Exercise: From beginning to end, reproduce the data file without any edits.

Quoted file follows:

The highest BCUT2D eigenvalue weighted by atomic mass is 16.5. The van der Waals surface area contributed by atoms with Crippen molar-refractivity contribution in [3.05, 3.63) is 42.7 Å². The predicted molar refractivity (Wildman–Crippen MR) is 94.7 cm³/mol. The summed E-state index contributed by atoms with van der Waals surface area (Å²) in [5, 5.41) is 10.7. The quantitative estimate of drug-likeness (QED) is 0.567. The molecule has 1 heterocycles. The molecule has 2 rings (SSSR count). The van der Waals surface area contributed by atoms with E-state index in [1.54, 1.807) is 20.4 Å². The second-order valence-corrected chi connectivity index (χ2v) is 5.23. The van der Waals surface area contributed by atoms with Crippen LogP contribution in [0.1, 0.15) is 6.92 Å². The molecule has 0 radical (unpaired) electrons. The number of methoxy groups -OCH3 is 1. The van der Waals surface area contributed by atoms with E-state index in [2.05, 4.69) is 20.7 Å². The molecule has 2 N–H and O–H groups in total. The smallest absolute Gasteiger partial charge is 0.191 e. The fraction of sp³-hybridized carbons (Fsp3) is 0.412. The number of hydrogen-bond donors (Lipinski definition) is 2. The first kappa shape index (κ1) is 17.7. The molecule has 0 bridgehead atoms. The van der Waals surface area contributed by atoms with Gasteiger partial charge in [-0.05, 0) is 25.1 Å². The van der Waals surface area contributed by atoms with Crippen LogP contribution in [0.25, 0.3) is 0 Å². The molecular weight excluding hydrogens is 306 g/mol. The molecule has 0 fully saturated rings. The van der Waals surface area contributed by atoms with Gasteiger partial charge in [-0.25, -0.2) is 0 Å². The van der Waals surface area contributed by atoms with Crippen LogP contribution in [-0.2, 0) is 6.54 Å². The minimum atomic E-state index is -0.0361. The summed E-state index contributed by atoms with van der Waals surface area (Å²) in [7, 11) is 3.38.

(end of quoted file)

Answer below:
The highest BCUT2D eigenvalue weighted by atomic mass is 16.5. The van der Waals surface area contributed by atoms with Crippen molar-refractivity contribution in [3.05, 3.63) is 42.7 Å². The predicted molar refractivity (Wildman–Crippen MR) is 94.7 cm³/mol. The summed E-state index contributed by atoms with van der Waals surface area (Å²) in [5, 5.41) is 10.7. The quantitative estimate of drug-likeness (QED) is 0.567. The molecule has 1 heterocycles. The molecule has 2 rings (SSSR count). The van der Waals surface area contributed by atoms with E-state index in [1.54, 1.807) is 20.4 Å². The second-order valence-corrected chi connectivity index (χ2v) is 5.23. The van der Waals surface area contributed by atoms with Crippen LogP contribution in [0.1, 0.15) is 6.92 Å². The molecule has 0 radical (unpaired) electrons. The number of methoxy groups -OCH3 is 1. The van der Waals surface area contributed by atoms with E-state index in [2.05, 4.69) is 20.7 Å². The molecule has 2 N–H and O–H groups in total. The smallest absolute Gasteiger partial charge is 0.191 e. The fraction of sp³-hybridized carbons (Fsp3) is 0.412. The number of hydrogen-bond donors (Lipinski definition) is 2. The first kappa shape index (κ1) is 17.7. The molecule has 0 bridgehead atoms. The van der Waals surface area contributed by atoms with Gasteiger partial charge in [-0.05, 0) is 25.1 Å². The van der Waals surface area contributed by atoms with Crippen LogP contribution in [0.25, 0.3) is 0 Å². The molecular weight excluding hydrogens is 306 g/mol. The molecule has 0 fully saturated rings. The van der Waals surface area contributed by atoms with Gasteiger partial charge in [-0.25, -0.2) is 0 Å². The van der Waals surface area contributed by atoms with Crippen LogP contribution in [-0.2, 0) is 6.54 Å². The minimum atomic E-state index is -0.0361. The summed E-state index contributed by atoms with van der Waals surface area (Å²) in [7, 11) is 3.38.